I recently read (or glanced through parts) of the 2003 book by Scott K. Liddell: Grammar, Gesture, and Meaning in American Sign Language

The main message of the book is one that I would have found trivial if I did not know anything about linguistics. It must take a linguist to surprise a linguist, I guess. Liddell basically points out that there is more to talking than just what is said. I wonder if there are really any structural linguisitic professors out there that would argue against this?

Using many examples he shows how in ASL there are many processes of meaning-making at work. And he suggests that the same is true for spoken languages. When we speak we use words and grammar, but we also use intonation, and we gesture, raise our eyebrows, roll our eyes, etc, etc. Not surprisingly, the same is true for American Sign Language, and undoubtedly for all spoken and signed languages across the globe. When we sign we also gesture, use space in different ways, raise our eyebrows in different flavours, and roll our eyes in all directions. Every language has lexical items (signs and words) and grammatical processes to combine and alter them, but there is always so much more going on when we express ourselves.

Deaf or Hearing?

Liddell is however probably now the first and foremost figure in the Sign Language research community to move to a new agenda. The old (or current) agenda is proving that Sign Language is at a par with spoken/written languages at all levels (such as categorical perception of phonological properties). Alongside runs research showing (dis)similarities in neurological processing between so-called non-linguistic gestures and linguistic gestures (further proof that sign language is like ‘real’ language and not like gesturing).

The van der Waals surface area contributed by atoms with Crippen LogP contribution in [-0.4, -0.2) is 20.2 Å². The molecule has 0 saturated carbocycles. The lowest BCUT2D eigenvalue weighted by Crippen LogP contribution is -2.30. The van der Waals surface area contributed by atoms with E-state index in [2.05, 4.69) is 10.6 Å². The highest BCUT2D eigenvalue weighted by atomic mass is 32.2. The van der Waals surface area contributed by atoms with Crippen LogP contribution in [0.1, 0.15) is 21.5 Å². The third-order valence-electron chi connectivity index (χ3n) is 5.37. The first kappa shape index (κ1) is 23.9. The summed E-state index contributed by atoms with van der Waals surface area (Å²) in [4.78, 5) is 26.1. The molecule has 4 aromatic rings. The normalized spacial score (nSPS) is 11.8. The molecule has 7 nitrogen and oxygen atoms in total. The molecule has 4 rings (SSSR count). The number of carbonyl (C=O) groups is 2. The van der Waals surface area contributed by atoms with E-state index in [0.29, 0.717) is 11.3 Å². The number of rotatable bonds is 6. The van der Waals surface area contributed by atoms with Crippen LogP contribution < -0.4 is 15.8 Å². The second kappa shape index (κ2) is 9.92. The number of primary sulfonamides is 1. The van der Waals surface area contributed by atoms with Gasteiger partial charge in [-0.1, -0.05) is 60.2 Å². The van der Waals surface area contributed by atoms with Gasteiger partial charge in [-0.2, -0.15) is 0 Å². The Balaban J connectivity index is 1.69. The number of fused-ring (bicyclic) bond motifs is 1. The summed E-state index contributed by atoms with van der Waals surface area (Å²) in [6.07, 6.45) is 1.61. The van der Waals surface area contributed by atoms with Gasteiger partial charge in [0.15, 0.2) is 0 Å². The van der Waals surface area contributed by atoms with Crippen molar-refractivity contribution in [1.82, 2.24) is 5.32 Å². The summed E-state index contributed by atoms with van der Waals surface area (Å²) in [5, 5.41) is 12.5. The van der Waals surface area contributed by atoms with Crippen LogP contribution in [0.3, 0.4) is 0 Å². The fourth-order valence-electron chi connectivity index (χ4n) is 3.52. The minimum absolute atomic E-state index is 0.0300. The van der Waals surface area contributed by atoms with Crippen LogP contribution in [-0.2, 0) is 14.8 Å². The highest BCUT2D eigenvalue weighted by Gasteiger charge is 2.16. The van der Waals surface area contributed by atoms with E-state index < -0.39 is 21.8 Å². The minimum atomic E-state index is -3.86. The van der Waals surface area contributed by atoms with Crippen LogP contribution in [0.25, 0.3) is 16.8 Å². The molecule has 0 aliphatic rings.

Signers or Talkers?

When I started reading about sign language and gestures I found it difficult to believe how little interaction there was between research on both topics. Gesture researchers were finding out that gestures and speech are not separated by a fence called ‘linguistic status’, while at the same time Sign Language researchers kept on proving the inferior nature of “gesticulation”. Did they choose to be blind to normal gestures of hearing people? Is there still fear of not being taken seriously? Perhaps there is, and I cannot fathom whether such fear is warranted nor whether ASL status still requires defence beyond reason.

ASL or English?

I heartily recommend Liddell’s book to anyone interested in the similarities between signed and spoken languages and the similarities between sign language and gestures. Rest assured that Liddell provides a score of wonderful material on ASL meaning-making mechanisms, which will clear anyone of the notion that it is a poor or primitive language. The richness he documents is testimony to what matter most: peopleĀ“s enormous potential to communicate effectively with eachother, through any and all means available.

Two out of four of the above pictures contain people that are ‘signers’, the other are mere ‘talkers and gesturers’. Can you spot them?